Lake Tahoe - freshwater alpine beauty
As we wrapped up our exploration of rugged and rural California, Alex and I headed northeast from Sacramento to the state's border with Nevada. Lake Tahoe is the second deepest in the United States, and known for its jaw-dropping alpine beauty. While visitor information for this vast body of water is generally divided into north or south, we chose to drive the full length of Tahoe, turning off interstate 80 and heading down a 72-mile journey.
Stopping off at Camp Richardson to enjoy horseback riding and alpine food, we had to make the well-known stop-off at Emerald Bay and stop off at some of the historic buildings along the route. We also checked in at Truckee, a railroad town that is picture-postcard pretty, as well as Meeks Bay, the ancestral land of the Washoe Indians. We both agreed that it felt amazing to feel so much closer to nature on this trip.
Legend has it that mobsters often chose Lake Tahoe as the final resting place of their foes. At a maximum depth of 1645 feet, and with a noticeably convex surface due to it's impressive scale, it sure does make for a good place to disappear. Luckily for us, we enjoyed hours of swimming, diving, and waterside activities alongside the shoreline - no encounters with mobsters or their victims. Our favorite spot along the route was Meeks Bay, where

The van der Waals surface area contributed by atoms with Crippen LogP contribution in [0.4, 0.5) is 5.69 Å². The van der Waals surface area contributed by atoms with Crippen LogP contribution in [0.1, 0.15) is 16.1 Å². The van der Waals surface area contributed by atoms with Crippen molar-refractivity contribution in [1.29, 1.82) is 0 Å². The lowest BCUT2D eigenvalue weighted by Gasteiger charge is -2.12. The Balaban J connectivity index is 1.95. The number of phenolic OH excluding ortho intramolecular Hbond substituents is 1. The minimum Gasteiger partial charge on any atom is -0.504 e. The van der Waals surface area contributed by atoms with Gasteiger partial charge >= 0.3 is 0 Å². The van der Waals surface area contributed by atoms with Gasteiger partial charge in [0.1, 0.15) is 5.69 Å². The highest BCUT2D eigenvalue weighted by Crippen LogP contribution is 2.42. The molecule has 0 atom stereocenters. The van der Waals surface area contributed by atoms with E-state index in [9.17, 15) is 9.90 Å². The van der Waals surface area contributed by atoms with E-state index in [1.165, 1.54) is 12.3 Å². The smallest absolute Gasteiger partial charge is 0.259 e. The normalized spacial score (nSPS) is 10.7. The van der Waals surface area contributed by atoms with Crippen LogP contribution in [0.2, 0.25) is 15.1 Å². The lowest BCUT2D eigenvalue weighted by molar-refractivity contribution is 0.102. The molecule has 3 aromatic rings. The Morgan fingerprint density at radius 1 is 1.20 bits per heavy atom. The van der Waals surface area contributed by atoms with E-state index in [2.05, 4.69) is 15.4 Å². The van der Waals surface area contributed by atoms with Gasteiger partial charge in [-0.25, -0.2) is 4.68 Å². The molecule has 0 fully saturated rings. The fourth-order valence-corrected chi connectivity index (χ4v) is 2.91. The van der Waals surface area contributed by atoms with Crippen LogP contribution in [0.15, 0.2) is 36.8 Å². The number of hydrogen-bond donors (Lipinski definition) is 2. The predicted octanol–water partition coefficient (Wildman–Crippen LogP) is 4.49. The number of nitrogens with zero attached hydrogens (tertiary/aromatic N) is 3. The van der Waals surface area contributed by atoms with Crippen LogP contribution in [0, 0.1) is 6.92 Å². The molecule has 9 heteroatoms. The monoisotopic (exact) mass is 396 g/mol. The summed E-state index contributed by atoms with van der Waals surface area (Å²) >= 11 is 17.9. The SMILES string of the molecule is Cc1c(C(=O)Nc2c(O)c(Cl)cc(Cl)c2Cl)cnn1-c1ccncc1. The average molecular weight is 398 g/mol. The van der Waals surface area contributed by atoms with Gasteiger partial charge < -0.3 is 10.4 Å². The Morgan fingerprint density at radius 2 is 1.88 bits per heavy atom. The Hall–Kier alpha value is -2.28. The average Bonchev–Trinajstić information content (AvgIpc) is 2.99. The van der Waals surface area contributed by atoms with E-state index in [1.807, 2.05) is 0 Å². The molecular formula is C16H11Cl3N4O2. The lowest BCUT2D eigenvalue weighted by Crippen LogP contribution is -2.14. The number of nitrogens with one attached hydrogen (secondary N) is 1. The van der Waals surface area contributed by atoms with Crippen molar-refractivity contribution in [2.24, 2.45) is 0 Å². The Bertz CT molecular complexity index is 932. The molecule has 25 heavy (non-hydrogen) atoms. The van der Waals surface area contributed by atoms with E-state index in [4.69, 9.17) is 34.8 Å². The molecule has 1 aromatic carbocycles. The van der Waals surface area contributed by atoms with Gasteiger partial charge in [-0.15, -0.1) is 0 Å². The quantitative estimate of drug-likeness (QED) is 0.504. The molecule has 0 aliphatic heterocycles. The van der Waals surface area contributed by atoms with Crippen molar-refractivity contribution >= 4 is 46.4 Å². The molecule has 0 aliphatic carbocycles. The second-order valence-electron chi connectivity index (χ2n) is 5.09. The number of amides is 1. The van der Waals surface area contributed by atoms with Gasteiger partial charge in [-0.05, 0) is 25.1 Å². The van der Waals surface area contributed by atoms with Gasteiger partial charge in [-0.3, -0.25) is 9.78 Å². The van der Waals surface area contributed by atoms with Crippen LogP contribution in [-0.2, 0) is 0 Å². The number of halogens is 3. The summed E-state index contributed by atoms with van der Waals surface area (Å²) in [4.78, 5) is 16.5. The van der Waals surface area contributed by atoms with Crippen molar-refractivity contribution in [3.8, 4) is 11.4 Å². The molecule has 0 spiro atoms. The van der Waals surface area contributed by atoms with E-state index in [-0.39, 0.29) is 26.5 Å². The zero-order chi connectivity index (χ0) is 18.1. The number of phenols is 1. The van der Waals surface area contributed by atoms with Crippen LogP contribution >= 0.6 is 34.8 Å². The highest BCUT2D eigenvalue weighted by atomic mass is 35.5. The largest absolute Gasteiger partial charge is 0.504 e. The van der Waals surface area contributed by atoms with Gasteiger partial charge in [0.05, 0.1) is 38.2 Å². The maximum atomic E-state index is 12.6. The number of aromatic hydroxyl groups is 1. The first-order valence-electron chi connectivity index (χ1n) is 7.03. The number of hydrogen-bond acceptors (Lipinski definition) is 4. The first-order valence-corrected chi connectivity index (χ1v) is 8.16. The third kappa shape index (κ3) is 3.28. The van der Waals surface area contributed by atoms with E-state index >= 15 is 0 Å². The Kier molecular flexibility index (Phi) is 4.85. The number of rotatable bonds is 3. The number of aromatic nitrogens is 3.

the forest meets the sand. Like most areas of incredible natural beauty in the United States, Lake Tahoe has a long history going back around two million years, as well as a deep connection to Native Americans. The lake is at the center of Washoe Indian territory, and we never felt closer to it than we did taking the trail up at Meeks Bay. This is a really special place to visit and we felt honored to be here.
The natural Cave Rock formation along the Nevada state line is known to be sacred to the Washoe Indians, in part because of a face-like shape overlooking the lake.
Freshwater lake adventures.